Turning adversity into opportunity
- 4 minutes to read
- 30 October 2019
Turning adversity into opportunity
This post is about Muniba Mazari, a lady who is wheelchair-bound since 2007. She shared her story in a TED talk about a life-changing car accident in her home country, Pakistan. She spoke candidly about her experience and how out of all her injuries, the spinal cord injury was the most devastating.
First chapter: the life-changing accident
Right at the beginning of her talk, Muniba shared details of the car accident that changed her life and personality completely. She recalled sustaining multiple serious injuries, including three completely crushed vertebrae in her backbone.
The way to the hospital was another tragedy. Failing to find an ambulance, Muniba could only stay at the back of a jeep all the way to the hospital even though she was seriously injured. Unfortunately, she needed to be rushed to another hospital as the first one they went to had no first aids. At the second hospital, she got sent away again because they did not have the equipment to operate on her. They even thought she had a low chance to survive and therefore didn’t feel the urge to help further.
Then, they went to the third hospital in Karachi and luckily they accepted Muniba. There she received three major and two minor surgeries, where the doctors had to put a lot of metal in her arm and backbone in order to fix her. For that reason, she got the nickname “Iron Lady of Pakistan” and she feels pretty much like that now.
Second chapter: the uplifting activity
After being told that she can never walk again and bear children, Muniba initially felt hopeless. However, she explained how she soon changed perspective on her situation. Holding a bachelor’s in fine arts, Muniba turned to painting. One of the first things she did was to brighten up the white surroundings of her hospital room.
Muniba confirmed that the best decision she made in her entire life was the painting she made in the hospital with a deformed hand, and how it added colors to her colorless life.
After spending two and a half months in hospital, Muniba moved to Islamabad where she continued to be bedridden. She used the adversity she faced to explore her artistic nature. She believes that it was art what kept her alive during her journey of being bedridden for a total of two and a half years.
Third chapter: the mind-altering wheelchair
Muniba talked about the moment she sat on the wheelchair for the first time, and how it made her feel like a completely different person.
She recalled looking at herself, in her wheelchair, in the mirror. She said to herself that it’s pointless to wait for a miracle to walk again, or a stem-cell treatment which she cannot afford. Instead of sitting in the corner of the room crying, Muniba decided that she needed to accept herself the way she was, and the sooner the better.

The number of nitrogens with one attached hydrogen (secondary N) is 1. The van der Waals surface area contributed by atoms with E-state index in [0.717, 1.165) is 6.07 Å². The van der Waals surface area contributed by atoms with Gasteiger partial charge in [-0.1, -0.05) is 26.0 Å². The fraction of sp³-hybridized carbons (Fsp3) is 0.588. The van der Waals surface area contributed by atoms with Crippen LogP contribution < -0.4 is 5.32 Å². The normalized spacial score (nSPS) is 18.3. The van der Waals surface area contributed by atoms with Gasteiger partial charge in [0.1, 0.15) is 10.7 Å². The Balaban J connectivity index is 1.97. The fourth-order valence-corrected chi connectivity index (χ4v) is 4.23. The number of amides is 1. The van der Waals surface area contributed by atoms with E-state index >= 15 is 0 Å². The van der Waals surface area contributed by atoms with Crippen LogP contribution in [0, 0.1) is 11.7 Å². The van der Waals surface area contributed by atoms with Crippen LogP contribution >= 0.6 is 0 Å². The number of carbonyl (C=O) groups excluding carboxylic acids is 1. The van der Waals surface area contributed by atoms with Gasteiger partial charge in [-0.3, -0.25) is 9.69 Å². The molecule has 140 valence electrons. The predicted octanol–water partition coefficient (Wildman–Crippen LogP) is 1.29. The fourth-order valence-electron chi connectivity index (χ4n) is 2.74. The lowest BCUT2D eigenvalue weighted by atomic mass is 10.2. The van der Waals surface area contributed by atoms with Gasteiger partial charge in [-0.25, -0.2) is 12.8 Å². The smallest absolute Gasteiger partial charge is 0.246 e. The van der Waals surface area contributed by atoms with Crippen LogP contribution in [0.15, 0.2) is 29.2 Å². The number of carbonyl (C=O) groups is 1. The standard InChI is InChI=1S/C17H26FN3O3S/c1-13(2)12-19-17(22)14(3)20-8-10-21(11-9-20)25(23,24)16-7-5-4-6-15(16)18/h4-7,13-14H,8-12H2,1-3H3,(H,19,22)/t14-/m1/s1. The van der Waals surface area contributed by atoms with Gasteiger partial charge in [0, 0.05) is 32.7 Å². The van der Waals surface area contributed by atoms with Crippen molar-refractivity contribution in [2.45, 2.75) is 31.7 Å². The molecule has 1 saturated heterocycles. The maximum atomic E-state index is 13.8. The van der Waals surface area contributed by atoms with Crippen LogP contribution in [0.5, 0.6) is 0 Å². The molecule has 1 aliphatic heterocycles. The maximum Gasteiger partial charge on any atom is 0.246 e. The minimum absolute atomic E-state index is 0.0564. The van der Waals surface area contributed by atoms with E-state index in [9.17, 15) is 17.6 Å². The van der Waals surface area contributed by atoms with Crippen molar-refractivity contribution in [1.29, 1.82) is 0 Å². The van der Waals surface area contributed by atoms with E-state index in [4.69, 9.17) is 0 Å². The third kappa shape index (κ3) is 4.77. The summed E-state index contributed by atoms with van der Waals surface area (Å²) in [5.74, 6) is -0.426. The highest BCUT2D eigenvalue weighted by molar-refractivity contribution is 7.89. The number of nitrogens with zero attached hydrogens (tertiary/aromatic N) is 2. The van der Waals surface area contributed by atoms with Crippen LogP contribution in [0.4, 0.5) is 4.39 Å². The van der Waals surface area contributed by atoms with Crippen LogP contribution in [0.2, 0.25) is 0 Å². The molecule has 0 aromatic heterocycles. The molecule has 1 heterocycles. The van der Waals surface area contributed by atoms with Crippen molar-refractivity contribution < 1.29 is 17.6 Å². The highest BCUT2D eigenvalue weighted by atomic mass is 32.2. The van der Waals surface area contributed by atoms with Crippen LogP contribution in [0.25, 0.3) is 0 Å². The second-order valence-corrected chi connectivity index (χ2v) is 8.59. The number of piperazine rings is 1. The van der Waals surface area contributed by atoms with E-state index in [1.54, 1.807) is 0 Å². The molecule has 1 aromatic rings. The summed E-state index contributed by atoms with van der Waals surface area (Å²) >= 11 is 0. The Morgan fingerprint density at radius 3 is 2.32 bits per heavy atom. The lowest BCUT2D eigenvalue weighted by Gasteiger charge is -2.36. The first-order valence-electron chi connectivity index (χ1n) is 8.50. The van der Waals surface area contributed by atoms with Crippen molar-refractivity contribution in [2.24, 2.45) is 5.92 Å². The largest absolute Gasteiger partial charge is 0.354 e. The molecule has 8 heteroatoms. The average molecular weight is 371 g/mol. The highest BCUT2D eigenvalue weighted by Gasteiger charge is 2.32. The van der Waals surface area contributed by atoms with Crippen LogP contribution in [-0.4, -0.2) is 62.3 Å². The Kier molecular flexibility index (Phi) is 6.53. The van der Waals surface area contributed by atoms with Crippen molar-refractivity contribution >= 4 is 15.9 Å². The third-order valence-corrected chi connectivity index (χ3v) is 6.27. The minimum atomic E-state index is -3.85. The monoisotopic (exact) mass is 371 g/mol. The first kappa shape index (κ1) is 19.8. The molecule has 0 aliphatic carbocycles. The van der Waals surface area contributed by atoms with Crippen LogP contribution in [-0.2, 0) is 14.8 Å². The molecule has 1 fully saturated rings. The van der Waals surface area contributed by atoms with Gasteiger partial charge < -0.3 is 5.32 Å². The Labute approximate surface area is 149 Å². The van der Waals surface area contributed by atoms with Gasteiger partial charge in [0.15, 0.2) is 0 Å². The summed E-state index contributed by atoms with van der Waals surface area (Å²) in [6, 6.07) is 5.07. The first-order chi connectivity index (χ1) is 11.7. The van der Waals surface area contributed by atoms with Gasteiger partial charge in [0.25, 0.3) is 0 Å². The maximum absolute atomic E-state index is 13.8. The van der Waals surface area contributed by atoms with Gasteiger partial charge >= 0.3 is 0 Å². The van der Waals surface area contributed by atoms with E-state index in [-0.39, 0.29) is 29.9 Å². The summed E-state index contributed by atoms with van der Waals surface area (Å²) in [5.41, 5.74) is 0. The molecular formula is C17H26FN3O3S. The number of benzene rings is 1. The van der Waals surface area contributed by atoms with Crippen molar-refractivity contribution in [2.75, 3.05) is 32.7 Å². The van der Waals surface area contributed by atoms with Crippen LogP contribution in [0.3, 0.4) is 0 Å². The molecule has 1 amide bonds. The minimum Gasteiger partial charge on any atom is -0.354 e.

Fourth chapter: the heartbreaking campaign
Muniba went on to build a successful career as a content writer and artist, but she didn’t feel fulfilled. She wanted to do something big for the people of Pakistan.
One day she came across a polio vaccine campaign that depicted a child in a wheelchair as miserable and in need of mercy. Muniba was shaken by this portrayal of people with disabilities in the media and decided to do something about it.
Since then, Muniba is a passionate advocate for those using a wheelchair. She pushes back against people with disabilities being objectified as a symbol of misery or mercy. She campaigns for changing people’s perception about life on a wheelchair. Muniba showed them that it’s still possible to face the world with a big smile and be happy about oneself even being on a wheelchair. She added,
“We are human beings; we breathe, we have souls, we are alive, we feel. We don't need your sympathies, we don't need your empathy. Let us live!”
Fifth chapter: the empowering recognition
As Pakistan’s first wheelchair-bound model, Muniba did a modeling campaign for the renowned hairdressing brand Toni & Guy. She is also the brand ambassador for The Body Shop Pakistan, a cosmetics company.
In 2015, Muniba was chosen as one of Pond’s 100 Miracle Women, which is part of the Pond’s Miracle Journey initiative to highlight strong Pakistani women. This recognition further motivated Muniba to break down barriers for wheelchair users in her home country.
Muniba is now a motivational speaker and activist. In her TED talk, she used the word “wheelchair” many times because she considers it empowering. Muniba also talked about some issues she faces as a wheelchair user, but she does not let them hold her back. She believes that her wheelchair has given her the opportunity to explore what she has in herself and never knew it. She said,
“This wheelchair is not my weakness. This wheelchair is not an adversity. This is my strength.”
What do you think about Muniba’s story and her views on being in a wheelchair? What are your strategies to turn adversities into opportunities?